As Hoff recognizes, Section 4507 is an “exception to nothing.” Yet, as he also points out, few physicians have been willing to treat Medicare-eligible patients privately. For example, on the first annual AAPS Medicare Patient Freedom Day in 1995, counsel for the Florida Medical Association warned physicians that they might be subjected to both civil and criminal penalties if they dared to treat a Medicare patient for $1 without filing a claim (5). To a physician who “confessed” to this activity, HCFA responded that “[p]ursuing sanctions in such a case would be an inappropriate use of the Medicare program’s scarce administrative resources” because “the beneficiary was unlikely to have been harmed since she was charged only $1″ (6).
So what now? The position of AAPS since 1965 has been that physicians ought to refuse to participate in an immoral and unconstitutional program. Many physicians adhered to this policy by declining to sign a participation agreement but giving patients the documentation they needed to file for their benefits. A critical change, in my view, occurred with the requirement that, as of September 1, 1990, physicians file Medicare claims for all covered services (even those sure to be denied because the patient had not met the deductible). An attempt to repeal this requirement was made in 1990 (7), but it failed. At this point, simple repeal would accomplish nothing because HCFA, with the assistance of the AMA, immediately increased the complexity of the claims-filing process; it is now probably impossible for most patients to file a claim without assistance. Space for narrative diagnoses was eliminated in 1991 (8). A strict liability standard for coding was established by the Eighth Circuit in Anesthesiologists Affiliated v. Sullivan in 1991 (9).
Most patients and physicians are now trapped. Even “nonparticipating” physicians participate to some extent unless they only treat patients who do not receive Medicare reimbursement. HCFA is relentlessly trying to increase its authority over all medical care. Neither Congress or the Courts have shown the slightest inclination to stop the gradual encroachments on the right to seek or offer private medical care.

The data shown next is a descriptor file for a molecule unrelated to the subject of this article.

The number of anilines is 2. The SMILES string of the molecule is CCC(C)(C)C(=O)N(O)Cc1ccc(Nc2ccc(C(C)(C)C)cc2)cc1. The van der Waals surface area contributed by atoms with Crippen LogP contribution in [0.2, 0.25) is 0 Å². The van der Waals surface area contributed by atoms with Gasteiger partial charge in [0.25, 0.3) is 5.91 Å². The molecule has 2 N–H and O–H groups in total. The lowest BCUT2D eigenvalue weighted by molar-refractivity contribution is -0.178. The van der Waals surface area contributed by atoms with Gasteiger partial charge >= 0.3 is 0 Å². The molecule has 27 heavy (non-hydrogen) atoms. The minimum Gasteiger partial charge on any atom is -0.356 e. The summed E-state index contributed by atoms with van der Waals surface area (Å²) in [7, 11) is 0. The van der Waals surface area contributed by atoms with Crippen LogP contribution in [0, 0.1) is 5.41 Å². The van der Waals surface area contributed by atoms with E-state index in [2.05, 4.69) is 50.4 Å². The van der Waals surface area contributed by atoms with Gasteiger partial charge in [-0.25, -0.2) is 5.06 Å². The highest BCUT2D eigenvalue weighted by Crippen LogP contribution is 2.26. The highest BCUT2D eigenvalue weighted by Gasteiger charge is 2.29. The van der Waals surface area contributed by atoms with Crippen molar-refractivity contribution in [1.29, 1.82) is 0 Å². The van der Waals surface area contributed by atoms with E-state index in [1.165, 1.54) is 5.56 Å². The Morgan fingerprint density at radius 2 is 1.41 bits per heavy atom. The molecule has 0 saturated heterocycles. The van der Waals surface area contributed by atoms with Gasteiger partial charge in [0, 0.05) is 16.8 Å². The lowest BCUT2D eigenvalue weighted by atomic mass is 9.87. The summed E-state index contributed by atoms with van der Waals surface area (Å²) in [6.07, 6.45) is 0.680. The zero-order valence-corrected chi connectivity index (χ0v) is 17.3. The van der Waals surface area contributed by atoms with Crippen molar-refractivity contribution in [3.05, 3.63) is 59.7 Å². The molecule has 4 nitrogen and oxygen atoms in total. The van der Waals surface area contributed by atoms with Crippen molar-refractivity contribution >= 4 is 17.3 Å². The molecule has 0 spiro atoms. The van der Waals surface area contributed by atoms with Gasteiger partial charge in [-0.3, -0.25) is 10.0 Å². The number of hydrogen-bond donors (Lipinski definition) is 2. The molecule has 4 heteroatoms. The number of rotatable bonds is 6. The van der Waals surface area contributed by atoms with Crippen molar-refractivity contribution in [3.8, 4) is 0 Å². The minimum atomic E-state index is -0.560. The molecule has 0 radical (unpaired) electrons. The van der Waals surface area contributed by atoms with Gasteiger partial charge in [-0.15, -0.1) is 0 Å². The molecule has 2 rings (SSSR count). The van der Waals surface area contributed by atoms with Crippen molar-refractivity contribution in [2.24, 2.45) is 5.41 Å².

Nevertheless, life, liberty, and property are unalienable rights. Moreover, they are recognized by the U.S. Constitution. Those who exercise and defend these rights can, and ultimately will, prevail. Victory, however, will not be won by simply sending a lawyer into a courtroom pleading for a narrow exemption, while accepting the basic assumptions of the program.
(1) Brown, KM, Northam, FM, Memorandum of points and authorities in support of plaintiffs’ motion for a preliminary injunction, United Seniors Association, et al., v. Donna Shalala, U.S. District Court for the District of Columbia, civil action no. 97-3109.
(2) United State Court of Appeals for the District of Columbia Circuit, United Seniors Association, et al., v. Donna Shalala, No. 98-5142, decided July 16, 1999.
(3) Anon., Wall Street Journal, July 29, 1999, p. A26.
(4) Hoff, JS, Medicare Private Contracting: Paternalism of Autonomy, Washington, DC, AEI Press, 1998.
(5) Ault, TA, Director, Bureau of Policy Development, Health Care Financing Administration, letter to physician, Nov 8, 1995.
(6) Thrasher, J, memorandum to Donald C. Jones, Executive Vice President, Florida Medical Association, July 14, 1995.
(7) Medicare Claims Filing. AAPS News 1990;46(10):2.
(8) No Words Please. AAPS News 1991;47(4):2.
(9) “Strict Liability” for Codes. AAPS News 1991;47(10):3.